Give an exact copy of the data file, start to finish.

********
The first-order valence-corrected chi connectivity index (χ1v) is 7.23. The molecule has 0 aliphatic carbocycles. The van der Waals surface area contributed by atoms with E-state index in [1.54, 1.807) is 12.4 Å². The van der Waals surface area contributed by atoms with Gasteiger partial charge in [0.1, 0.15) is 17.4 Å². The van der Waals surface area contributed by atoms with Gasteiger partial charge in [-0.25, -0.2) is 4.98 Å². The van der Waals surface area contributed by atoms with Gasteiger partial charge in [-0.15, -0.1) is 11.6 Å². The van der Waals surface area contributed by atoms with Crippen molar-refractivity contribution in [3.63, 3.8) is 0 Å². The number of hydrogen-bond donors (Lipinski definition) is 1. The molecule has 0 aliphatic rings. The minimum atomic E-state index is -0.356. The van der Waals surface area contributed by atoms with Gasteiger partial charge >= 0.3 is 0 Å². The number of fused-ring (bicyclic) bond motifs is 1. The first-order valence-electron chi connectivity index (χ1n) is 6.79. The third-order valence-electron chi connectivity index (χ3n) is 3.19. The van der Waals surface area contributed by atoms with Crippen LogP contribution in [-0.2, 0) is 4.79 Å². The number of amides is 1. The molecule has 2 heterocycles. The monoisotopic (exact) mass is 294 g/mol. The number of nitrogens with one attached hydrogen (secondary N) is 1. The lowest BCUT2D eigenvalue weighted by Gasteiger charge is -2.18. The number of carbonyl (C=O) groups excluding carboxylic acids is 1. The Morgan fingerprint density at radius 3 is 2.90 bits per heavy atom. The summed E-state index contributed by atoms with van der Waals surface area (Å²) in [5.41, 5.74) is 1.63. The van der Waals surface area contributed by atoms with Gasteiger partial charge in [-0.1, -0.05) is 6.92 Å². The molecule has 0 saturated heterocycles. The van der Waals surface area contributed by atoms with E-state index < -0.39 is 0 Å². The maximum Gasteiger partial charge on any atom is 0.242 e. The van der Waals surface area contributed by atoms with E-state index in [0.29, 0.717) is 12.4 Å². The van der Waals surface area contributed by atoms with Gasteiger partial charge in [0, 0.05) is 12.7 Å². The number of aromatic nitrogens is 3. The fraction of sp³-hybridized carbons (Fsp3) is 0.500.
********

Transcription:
The first-order valence-corrected chi connectivity index (χ1v) is 7.23. The molecule has 0 aliphatic carbocycles. The van der Waals surface area contributed by atoms with E-state index in [1.54, 1.807) is 12.4 Å². The van der Waals surface area contributed by atoms with Gasteiger partial charge in [0.1, 0.15) is 17.4 Å². The van der Waals surface area contributed by atoms with Gasteiger partial charge in [-0.25, -0.2) is 4.98 Å². The van der Waals surface area contributed by atoms with Gasteiger partial charge in [-0.15, -0.1) is 11.6 Å². The van der Waals surface area contributed by atoms with Crippen molar-refractivity contribution in [3.63, 3.8) is 0 Å². The number of hydrogen-bond donors (Lipinski definition) is 1. The molecule has 0 aliphatic rings. The minimum atomic E-state index is -0.356. The van der Waals surface area contributed by atoms with Gasteiger partial charge >= 0.3 is 0 Å². The number of fused-ring (bicyclic) bond motifs is 1. The first-order valence-electron chi connectivity index (χ1n) is 6.79. The third-order valence-electron chi connectivity index (χ3n) is 3.19. The van der Waals surface area contributed by atoms with Crippen LogP contribution in [-0.2, 0) is 4.79 Å². The number of amides is 1. The molecule has 2 heterocycles. The monoisotopic (exact) mass is 294 g/mol. The number of nitrogens with one attached hydrogen (secondary N) is 1. The lowest BCUT2D eigenvalue weighted by Gasteiger charge is -2.18. The number of carbonyl (C=O) groups excluding carboxylic acids is 1. The Morgan fingerprint density at radius 3 is 2.90 bits per heavy atom. The summed E-state index contributed by atoms with van der Waals surface area (Å²) in [5.41, 5.74) is 1.63. The van der Waals surface area contributed by atoms with Gasteiger partial charge in [-0.1, -0.05) is 6.92 Å². The molecule has 0 saturated heterocycles. The van der Waals surface area contributed by atoms with E-state index < -0.39 is 0 Å². The maximum Gasteiger partial charge on any atom is 0.242 e. The van der Waals surface area contributed by atoms with E-state index in [0.29, 0.717) is 12.4 Å². The van der Waals surface area contributed by atoms with Gasteiger partial charge in [0, 0.05) is 12.7 Å². The number of aromatic nitrogens is 3. The fraction of sp³-hybridized carbons (Fsp3) is 0.500.